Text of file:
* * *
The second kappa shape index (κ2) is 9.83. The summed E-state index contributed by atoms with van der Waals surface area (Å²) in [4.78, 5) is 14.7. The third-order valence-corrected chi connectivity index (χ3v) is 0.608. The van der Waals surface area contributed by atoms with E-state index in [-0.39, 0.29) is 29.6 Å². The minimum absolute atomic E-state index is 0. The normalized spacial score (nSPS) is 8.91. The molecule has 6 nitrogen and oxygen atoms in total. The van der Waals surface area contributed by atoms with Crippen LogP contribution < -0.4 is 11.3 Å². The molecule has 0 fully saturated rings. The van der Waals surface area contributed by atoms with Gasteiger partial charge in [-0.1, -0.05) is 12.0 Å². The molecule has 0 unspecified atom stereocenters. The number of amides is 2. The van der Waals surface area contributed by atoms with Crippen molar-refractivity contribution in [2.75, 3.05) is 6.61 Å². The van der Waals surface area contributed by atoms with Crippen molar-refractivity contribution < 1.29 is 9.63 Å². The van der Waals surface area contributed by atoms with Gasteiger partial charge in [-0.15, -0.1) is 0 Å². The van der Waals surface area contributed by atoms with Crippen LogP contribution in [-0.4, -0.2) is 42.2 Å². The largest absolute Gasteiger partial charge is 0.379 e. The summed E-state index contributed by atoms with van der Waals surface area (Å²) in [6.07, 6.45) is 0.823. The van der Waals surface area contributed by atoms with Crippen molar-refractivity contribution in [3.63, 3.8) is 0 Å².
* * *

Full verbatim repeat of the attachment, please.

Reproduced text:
The second kappa shape index (κ2) is 9.83. The summed E-state index contributed by atoms with van der Waals surface area (Å²) in [4.78, 5) is 14.7. The third-order valence-corrected chi connectivity index (χ3v) is 0.608. The van der Waals surface area contributed by atoms with E-state index in [-0.39, 0.29) is 29.6 Å². The minimum absolute atomic E-state index is 0. The normalized spacial score (nSPS) is 8.91. The molecule has 6 nitrogen and oxygen atoms in total. The van der Waals surface area contributed by atoms with Crippen LogP contribution < -0.4 is 11.3 Å². The molecule has 0 fully saturated rings. The van der Waals surface area contributed by atoms with Gasteiger partial charge in [-0.1, -0.05) is 12.0 Å². The molecule has 0 unspecified atom stereocenters. The number of amides is 2. The van der Waals surface area contributed by atoms with Crippen molar-refractivity contribution in [2.75, 3.05) is 6.61 Å². The van der Waals surface area contributed by atoms with Crippen molar-refractivity contribution < 1.29 is 9.63 Å². The van der Waals surface area contributed by atoms with Gasteiger partial charge in [-0.15, -0.1) is 0 Å². The van der Waals surface area contributed by atoms with Crippen LogP contribution in [-0.4, -0.2) is 42.2 Å². The largest absolute Gasteiger partial charge is 0.379 e. The summed E-state index contributed by atoms with van der Waals surface area (Å²) in [6.07, 6.45) is 0.823. The van der Waals surface area contributed by atoms with Crippen molar-refractivity contribution in [3.63, 3.8) is 0 Å².